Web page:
So there's a lot of gears at work here. Can Bill Snyder be replaced? Sure, but more than any other job in America I think that replacing Bill Snyder will require either plucking something from his own orchard one way or another, or deliberately seeking out a coach with a similar approach (Craig Bohl, for example). Time will tell, and it doesn't require much imagination to guess how anxious we all are about the situation.

BN: If you had asked Bruin fans before the season if they would be excited about playing in the Alamo Bowl, you'd probably get a mixed review, as many were hoping for a Jan 1 bowl and even more. What were KSU fans thinking about this season and how is the fanbase feeling about the Alamo Bowl?

BOTC: Well, K-State finished 9-3, and in the off-season the prevailing opinion was that K-State was going to finish 9-3. (As the season approached, that drifted toward 9-2, with folks starting to assume a win over Oklahoma. Folks were right; they just didn't count on TCU being TCU.)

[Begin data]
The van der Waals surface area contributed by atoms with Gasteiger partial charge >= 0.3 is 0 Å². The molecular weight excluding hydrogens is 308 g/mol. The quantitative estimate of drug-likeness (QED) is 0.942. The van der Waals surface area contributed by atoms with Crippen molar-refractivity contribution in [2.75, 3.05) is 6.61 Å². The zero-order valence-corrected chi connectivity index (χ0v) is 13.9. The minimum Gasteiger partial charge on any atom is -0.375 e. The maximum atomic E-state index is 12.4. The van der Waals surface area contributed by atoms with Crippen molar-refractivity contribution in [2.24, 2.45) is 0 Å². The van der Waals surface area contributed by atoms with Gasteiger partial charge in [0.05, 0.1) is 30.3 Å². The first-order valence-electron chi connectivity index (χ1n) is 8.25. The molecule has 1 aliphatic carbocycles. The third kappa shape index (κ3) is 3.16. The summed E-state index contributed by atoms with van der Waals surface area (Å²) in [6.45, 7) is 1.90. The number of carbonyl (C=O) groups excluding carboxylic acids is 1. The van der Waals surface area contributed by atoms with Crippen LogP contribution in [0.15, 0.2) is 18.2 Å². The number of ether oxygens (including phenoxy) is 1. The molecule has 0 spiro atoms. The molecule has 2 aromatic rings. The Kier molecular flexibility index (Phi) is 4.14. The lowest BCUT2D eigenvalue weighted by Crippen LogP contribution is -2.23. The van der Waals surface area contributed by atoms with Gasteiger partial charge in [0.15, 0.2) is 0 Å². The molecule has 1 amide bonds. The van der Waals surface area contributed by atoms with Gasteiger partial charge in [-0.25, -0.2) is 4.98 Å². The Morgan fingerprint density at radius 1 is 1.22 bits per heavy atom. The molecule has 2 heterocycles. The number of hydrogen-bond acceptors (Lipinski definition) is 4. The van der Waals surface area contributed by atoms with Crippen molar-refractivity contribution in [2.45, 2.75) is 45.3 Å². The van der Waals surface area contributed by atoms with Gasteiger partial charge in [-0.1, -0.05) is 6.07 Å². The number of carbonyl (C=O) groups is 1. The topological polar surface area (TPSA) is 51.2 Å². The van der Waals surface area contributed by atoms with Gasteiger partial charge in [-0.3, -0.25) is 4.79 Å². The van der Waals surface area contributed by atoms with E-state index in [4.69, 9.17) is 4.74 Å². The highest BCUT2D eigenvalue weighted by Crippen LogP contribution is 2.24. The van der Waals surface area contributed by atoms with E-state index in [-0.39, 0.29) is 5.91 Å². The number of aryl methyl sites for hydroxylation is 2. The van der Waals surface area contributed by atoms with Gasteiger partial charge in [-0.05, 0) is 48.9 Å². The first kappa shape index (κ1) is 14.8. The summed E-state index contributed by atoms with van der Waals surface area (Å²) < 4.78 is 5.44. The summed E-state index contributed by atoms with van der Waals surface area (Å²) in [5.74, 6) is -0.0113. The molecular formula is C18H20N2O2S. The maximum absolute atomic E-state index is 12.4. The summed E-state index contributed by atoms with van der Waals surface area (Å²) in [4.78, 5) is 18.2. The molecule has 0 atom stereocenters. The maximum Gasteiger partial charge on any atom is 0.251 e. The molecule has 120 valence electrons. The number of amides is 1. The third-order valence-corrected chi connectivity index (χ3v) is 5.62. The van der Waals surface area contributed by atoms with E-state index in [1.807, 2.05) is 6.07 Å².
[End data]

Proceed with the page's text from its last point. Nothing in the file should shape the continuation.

So I think that most people were overlapping "making a New Year's Six bowl" and "getting the Alamo". That being the case, this isn't really a disappointment based on pre-season expectations. However, the way things played out, with the Big 12 coming OH SO CLOSE to having three teams in the New Year's Six bowls... it's a bit of a disappointment. Also, older fans have, shall we say, bitter memories of 1998. That's not helping matters any.

Once again, our huge thanks go out to Jon for taking the time to answer our questions and to all the good folks over at Bring On The Cats. Go visit their site, say hello, and see what else they are saying about this Friday's Alamo Bowl. You can also check them out on twitter at @BringOnTheCats